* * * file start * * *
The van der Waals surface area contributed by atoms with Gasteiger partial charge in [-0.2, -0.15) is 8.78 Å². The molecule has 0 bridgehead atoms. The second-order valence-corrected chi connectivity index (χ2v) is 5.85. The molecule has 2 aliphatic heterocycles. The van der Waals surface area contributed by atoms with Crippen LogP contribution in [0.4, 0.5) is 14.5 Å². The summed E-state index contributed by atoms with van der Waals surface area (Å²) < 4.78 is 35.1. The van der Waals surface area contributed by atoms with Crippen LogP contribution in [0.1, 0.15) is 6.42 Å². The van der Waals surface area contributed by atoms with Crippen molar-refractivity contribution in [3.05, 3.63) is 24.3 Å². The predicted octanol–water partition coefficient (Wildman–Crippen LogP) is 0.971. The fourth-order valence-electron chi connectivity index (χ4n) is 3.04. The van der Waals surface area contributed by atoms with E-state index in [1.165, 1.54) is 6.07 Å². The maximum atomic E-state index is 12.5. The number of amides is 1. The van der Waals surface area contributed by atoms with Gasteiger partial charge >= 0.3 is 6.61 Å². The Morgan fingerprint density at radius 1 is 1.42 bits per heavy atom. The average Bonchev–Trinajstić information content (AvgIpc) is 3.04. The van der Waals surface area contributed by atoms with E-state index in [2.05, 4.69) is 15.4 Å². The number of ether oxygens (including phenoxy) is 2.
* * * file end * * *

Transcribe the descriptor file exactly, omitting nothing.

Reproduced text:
The van der Waals surface area contributed by atoms with Gasteiger partial charge in [-0.2, -0.15) is 8.78 Å². The molecule has 0 bridgehead atoms. The second-order valence-corrected chi connectivity index (χ2v) is 5.85. The molecule has 2 aliphatic heterocycles. The van der Waals surface area contributed by atoms with Crippen LogP contribution in [0.4, 0.5) is 14.5 Å². The summed E-state index contributed by atoms with van der Waals surface area (Å²) < 4.78 is 35.1. The van der Waals surface area contributed by atoms with Crippen LogP contribution in [0.1, 0.15) is 6.42 Å². The van der Waals surface area contributed by atoms with Crippen molar-refractivity contribution in [3.05, 3.63) is 24.3 Å². The predicted octanol–water partition coefficient (Wildman–Crippen LogP) is 0.971. The fourth-order valence-electron chi connectivity index (χ4n) is 3.04. The van der Waals surface area contributed by atoms with E-state index in [1.165, 1.54) is 6.07 Å². The maximum atomic E-state index is 12.5. The number of amides is 1. The van der Waals surface area contributed by atoms with Gasteiger partial charge >= 0.3 is 6.61 Å². The Morgan fingerprint density at radius 1 is 1.42 bits per heavy atom. The average Bonchev–Trinajstić information content (AvgIpc) is 3.04. The van der Waals surface area contributed by atoms with E-state index in [2.05, 4.69) is 15.4 Å². The number of ether oxygens (including phenoxy) is 2.